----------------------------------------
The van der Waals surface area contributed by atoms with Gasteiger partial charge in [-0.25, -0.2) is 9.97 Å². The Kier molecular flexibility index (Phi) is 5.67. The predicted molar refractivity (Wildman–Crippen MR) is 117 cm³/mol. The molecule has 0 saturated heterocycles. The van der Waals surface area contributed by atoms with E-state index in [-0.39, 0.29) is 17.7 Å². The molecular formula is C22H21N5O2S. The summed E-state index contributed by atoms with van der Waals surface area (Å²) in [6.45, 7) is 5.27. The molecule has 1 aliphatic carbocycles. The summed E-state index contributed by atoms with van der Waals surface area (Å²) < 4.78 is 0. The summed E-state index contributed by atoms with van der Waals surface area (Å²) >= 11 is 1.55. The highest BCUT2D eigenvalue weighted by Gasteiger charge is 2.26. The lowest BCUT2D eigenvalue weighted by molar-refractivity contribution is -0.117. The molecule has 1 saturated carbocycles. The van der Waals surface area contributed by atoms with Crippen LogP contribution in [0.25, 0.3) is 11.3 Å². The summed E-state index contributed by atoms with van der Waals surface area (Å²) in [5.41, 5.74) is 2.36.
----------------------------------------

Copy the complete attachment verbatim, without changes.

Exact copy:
The van der Waals surface area contributed by atoms with Gasteiger partial charge in [-0.25, -0.2) is 9.97 Å². The Kier molecular flexibility index (Phi) is 5.67. The predicted molar refractivity (Wildman–Crippen MR) is 117 cm³/mol. The molecule has 0 saturated heterocycles. The van der Waals surface area contributed by atoms with E-state index in [-0.39, 0.29) is 17.7 Å². The molecular formula is C22H21N5O2S. The summed E-state index contributed by atoms with van der Waals surface area (Å²) in [6.45, 7) is 5.27. The molecule has 1 aliphatic carbocycles. The summed E-state index contributed by atoms with van der Waals surface area (Å²) < 4.78 is 0. The summed E-state index contributed by atoms with van der Waals surface area (Å²) >= 11 is 1.55. The highest BCUT2D eigenvalue weighted by Gasteiger charge is 2.26. The lowest BCUT2D eigenvalue weighted by molar-refractivity contribution is -0.117. The molecule has 1 saturated carbocycles. The van der Waals surface area contributed by atoms with Crippen LogP contribution in [0.25, 0.3) is 11.3 Å². The summed E-state index contributed by atoms with van der Waals surface area (Å²) in [5.41, 5.74) is 2.36.